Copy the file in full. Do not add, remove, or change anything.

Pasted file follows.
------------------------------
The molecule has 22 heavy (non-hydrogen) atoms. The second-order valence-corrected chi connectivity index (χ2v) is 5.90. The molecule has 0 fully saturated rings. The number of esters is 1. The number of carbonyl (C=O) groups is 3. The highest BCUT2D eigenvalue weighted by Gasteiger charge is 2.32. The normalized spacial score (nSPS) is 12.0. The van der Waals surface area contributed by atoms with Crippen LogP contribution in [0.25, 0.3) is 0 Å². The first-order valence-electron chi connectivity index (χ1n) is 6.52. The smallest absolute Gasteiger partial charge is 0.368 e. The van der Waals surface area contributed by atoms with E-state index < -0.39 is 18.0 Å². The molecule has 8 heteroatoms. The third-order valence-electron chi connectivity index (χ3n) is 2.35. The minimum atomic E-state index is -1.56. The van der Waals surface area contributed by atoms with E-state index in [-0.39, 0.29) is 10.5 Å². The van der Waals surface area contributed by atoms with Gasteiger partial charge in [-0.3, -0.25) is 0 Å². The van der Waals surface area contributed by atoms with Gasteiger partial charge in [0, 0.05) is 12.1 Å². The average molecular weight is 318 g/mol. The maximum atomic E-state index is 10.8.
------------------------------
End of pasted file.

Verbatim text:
The molecule has 22 heavy (non-hydrogen) atoms. The second-order valence-corrected chi connectivity index (χ2v) is 5.90. The molecule has 0 fully saturated rings. The number of esters is 1. The number of carbonyl (C=O) groups is 3. The highest BCUT2D eigenvalue weighted by Gasteiger charge is 2.32. The normalized spacial score (nSPS) is 12.0. The van der Waals surface area contributed by atoms with Crippen LogP contribution in [0.25, 0.3) is 0 Å². The first-order valence-electron chi connectivity index (χ1n) is 6.52. The smallest absolute Gasteiger partial charge is 0.368 e. The van der Waals surface area contributed by atoms with E-state index < -0.39 is 18.0 Å². The molecule has 8 heteroatoms. The third-order valence-electron chi connectivity index (χ3n) is 2.35. The minimum atomic E-state index is -1.56. The van der Waals surface area contributed by atoms with E-state index in [-0.39, 0.29) is 10.5 Å². The van der Waals surface area contributed by atoms with Gasteiger partial charge in [-0.3, -0.25) is 0 Å². The van der Waals surface area contributed by atoms with Gasteiger partial charge in [0, 0.05) is 12.1 Å². The average molecular weight is 318 g/mol. The maximum atomic E-state index is 10.8.